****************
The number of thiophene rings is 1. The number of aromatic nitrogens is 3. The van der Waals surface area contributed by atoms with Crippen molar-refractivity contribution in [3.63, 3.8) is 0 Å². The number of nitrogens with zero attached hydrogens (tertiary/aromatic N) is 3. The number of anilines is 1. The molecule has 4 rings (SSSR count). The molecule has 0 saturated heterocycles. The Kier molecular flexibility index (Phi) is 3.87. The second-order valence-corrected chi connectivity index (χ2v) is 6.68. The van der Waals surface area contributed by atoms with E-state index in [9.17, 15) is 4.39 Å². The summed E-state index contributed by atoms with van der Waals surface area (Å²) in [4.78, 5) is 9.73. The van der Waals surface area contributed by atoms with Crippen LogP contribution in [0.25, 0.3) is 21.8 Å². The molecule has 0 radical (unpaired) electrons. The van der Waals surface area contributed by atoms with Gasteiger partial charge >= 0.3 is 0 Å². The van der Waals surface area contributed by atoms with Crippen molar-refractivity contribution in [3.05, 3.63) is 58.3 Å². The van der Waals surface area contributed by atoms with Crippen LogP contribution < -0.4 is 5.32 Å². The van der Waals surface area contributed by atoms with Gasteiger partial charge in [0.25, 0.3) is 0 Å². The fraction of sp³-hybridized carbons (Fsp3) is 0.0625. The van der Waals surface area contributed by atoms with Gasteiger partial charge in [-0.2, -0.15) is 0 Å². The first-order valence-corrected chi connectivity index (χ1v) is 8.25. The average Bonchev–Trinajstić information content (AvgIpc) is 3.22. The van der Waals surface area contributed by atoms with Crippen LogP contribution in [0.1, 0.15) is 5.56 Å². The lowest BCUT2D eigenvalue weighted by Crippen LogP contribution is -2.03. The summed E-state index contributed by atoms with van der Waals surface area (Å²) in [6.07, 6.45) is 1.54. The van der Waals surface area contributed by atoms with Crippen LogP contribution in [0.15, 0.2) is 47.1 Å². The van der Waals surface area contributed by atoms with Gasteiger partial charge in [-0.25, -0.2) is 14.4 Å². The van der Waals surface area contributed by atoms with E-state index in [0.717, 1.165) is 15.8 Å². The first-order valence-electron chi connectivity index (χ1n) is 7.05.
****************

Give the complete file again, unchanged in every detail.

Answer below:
The number of thiophene rings is 1. The number of aromatic nitrogens is 3. The van der Waals surface area contributed by atoms with Crippen molar-refractivity contribution in [3.63, 3.8) is 0 Å². The number of nitrogens with zero attached hydrogens (tertiary/aromatic N) is 3. The number of anilines is 1. The molecule has 4 rings (SSSR count). The molecule has 0 saturated heterocycles. The Kier molecular flexibility index (Phi) is 3.87. The second-order valence-corrected chi connectivity index (χ2v) is 6.68. The van der Waals surface area contributed by atoms with E-state index in [9.17, 15) is 4.39 Å². The summed E-state index contributed by atoms with van der Waals surface area (Å²) in [4.78, 5) is 9.73. The van der Waals surface area contributed by atoms with Crippen LogP contribution in [0.25, 0.3) is 21.8 Å². The molecule has 0 radical (unpaired) electrons. The van der Waals surface area contributed by atoms with Gasteiger partial charge >= 0.3 is 0 Å². The van der Waals surface area contributed by atoms with Crippen molar-refractivity contribution in [3.05, 3.63) is 58.3 Å². The van der Waals surface area contributed by atoms with Crippen LogP contribution < -0.4 is 5.32 Å². The van der Waals surface area contributed by atoms with Gasteiger partial charge in [0.25, 0.3) is 0 Å². The fraction of sp³-hybridized carbons (Fsp3) is 0.0625. The van der Waals surface area contributed by atoms with Gasteiger partial charge in [-0.2, -0.15) is 0 Å². The first-order valence-corrected chi connectivity index (χ1v) is 8.25. The average Bonchev–Trinajstić information content (AvgIpc) is 3.22. The van der Waals surface area contributed by atoms with Crippen LogP contribution in [0.1, 0.15) is 5.56 Å². The lowest BCUT2D eigenvalue weighted by Crippen LogP contribution is -2.03. The summed E-state index contributed by atoms with van der Waals surface area (Å²) in [6.07, 6.45) is 1.54. The van der Waals surface area contributed by atoms with Crippen LogP contribution in [0.15, 0.2) is 47.1 Å². The van der Waals surface area contributed by atoms with Gasteiger partial charge in [-0.25, -0.2) is 14.4 Å². The van der Waals surface area contributed by atoms with E-state index in [0.717, 1.165) is 15.8 Å². The first-order valence-electron chi connectivity index (χ1n) is 7.05.